Her Last Flight by Beatriz Williams (A)

I got lucky again and was sent this book to review for the Historical Novels Society. Williams took the Amelia Earhart story, mixed it up with a bunch of fiction, and produced the story of aviatrix Irene Foster who disappears while flying around the world. A young journalist searches for the truth about Foster and Foster’s mentor, pilot Sam Mallory. Great characters and an exciting story.

The Unlikely Pilgrimage of Harold Fry by Rachel Joyce (A)

Harold Fry sets off one morning to mail a letter at the post box on the corner and just keeps walking. He recently learned that a friend he knew decades ago is dying. If he walks to her, perhaps she’ll live until he gets there. The story of Harold is uncovered as he makes his way across England. This is not a fast-paced thriller but the solid, character-driven story of a man trying to understand himself and make peace with life. Wow, that summary is awful, but I’m getting tired of writing this blog post. Trust me, it’s a spectacular book.

Show Me a Sign by Ann Clare LeZotte (MG / YA)

Mary Lambert lives on Martha’s Vineyard in the early 1800s. She is deaf, and so are many of the other residents; everyone uses sign language, and Mary doesn’t see deafness as “different.” But an ambitious young scientist does, and when he arrives in their community, trying to understand why so many of the residents are deaf, the story takes a turn I never saw coming. A nail-biting story with a great heroine and fascinating historical detail. Probably in the running for the 2021 Newbery Award.

Women Talking by Miriam Toews (A)

In a small, South American, Mennonite community, a series of horrible crimes were committed. Afterward, eight women of the community gather in secret to decide what to do. If I tell you what happened, it will misrepresent the story. As the title indicates, this is the story of women talking. Women of faith in danger of losing their faith. Illiterate women with no knowledge of the world. They are funny, philosophical, ignorant, in pain and lost, angry and hurt, kind and loving. It is a staggering fictional conversation, based on a real-life event.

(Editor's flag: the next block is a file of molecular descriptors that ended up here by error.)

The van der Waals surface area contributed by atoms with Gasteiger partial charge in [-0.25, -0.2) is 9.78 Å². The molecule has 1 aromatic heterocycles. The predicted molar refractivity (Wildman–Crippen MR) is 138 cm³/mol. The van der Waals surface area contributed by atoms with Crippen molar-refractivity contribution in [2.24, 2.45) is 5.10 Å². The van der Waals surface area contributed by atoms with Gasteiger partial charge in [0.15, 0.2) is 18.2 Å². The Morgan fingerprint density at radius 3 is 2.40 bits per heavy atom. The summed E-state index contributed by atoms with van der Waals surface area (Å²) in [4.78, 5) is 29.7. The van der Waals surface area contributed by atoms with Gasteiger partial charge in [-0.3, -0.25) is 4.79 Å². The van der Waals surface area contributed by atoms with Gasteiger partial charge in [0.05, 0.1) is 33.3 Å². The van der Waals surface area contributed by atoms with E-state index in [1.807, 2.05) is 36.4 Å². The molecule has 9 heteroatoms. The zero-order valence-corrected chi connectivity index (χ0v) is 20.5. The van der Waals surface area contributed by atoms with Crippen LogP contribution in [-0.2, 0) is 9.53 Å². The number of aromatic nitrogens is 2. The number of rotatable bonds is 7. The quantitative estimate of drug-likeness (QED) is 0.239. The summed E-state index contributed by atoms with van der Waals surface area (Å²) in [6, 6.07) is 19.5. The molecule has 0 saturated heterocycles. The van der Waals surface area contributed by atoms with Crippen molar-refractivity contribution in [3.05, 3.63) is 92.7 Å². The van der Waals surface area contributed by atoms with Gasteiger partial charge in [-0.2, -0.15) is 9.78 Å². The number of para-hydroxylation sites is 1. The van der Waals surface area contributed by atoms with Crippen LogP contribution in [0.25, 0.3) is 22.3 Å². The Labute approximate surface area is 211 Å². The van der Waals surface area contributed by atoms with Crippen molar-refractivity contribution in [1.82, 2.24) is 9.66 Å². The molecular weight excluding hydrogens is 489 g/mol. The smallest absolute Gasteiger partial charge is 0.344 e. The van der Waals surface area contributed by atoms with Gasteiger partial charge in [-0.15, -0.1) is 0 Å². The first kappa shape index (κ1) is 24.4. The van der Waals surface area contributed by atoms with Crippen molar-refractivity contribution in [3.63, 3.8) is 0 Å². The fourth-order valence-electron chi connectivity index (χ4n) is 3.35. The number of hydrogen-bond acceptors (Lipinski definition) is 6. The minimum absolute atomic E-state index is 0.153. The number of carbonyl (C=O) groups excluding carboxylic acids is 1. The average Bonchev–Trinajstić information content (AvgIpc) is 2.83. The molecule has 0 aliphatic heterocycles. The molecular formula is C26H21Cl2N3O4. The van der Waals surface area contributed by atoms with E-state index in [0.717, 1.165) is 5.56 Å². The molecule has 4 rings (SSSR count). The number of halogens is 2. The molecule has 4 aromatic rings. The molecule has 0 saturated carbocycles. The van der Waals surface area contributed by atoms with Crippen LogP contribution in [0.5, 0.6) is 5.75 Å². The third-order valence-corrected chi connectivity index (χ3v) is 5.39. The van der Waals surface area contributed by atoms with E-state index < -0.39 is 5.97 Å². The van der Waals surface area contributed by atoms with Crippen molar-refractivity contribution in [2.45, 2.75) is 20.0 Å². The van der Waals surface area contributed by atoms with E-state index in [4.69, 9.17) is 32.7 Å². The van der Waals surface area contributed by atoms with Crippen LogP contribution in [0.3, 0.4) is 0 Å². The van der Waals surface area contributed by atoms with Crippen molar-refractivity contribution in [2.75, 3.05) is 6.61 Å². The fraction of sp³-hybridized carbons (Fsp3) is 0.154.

Fighting Words by Kimberly Brubaker Bradley (MG / YA)

This is my vote for the 2021 Newbery Award. (Note: I have no vote.) The narrator of this story is Della, a tough, ten-year-old girl entering foster care with her older sister. She unveils their story little by little, carefully, warning us that “some parts are hard, so I’ll leave them for later.” The hard parts are sexual abuse and suicide. Many will flinch at a book for ten-year-olds about this topic. But, there are ten-year-olds who experience sexual abuse and need this book. The story is handled appropriately: not vague and not graphic. Della is the most magnificent of characters. Fighting Words is true to life: sometimes funny, sometimes tragic, always engaging. I’m getting goosebumps just remembering everything. I hope it wins.

Well, that’s my list. I hope you give a few of these books a try and let me know what you think.

A Win!

My short story fairy tale “The Young King” won the McMillan Memorial Library “Imagine Your Short Story” contest this year. (Something good happened in 2020!)young king

“The Young King” is a story one character tells another in my novel The Steppe Sisters: a steampunk Cinderella. Details in “The Young King” are key to things happening in the rest of the book, as every story-within-a-story should be.

I may be self-publishing some of my novels in the next few years, if I can find the time. I’m super busy right now with online teaching.

If you choose to read “The Young King” at the contest site, I hope you enjoy it. If you are an agent or publisher, The Steppe Sisters is finished and ready to be published! Contact me at elizabethcfelt at gmail.com

Traveling by Book

winter seaThe Winter Sea by Susanna Kearsley (published as Sophia’s Secret in the UK) is one of my all time favorite books. When we decided to holiday in Scotland, I knew I would want to see Slains Castle and walk in the steps of protagonists Sophia and Carrie.

My husband and I spent two nights in Cruden Bay at St. Olaf’s Hotel, the inn and restaurant that fictional author Carrie visits for fish and chips. It was also the hotel where actual author Susanna Kearsley stayed when she was researching The Winter Sea. I neglected to take a picture of the hotel, but I did take this  cell-phone photo from my room. The view of Slains Castle out my window had me hopping up and down.

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Slains Castle was every bit as incredible as I thought it would be. The castle features prominently in The Winter Sea, and it is also listed as the inspiration for Bram Stoker’s Dracula. Here are some pictures of us exploring the ruins.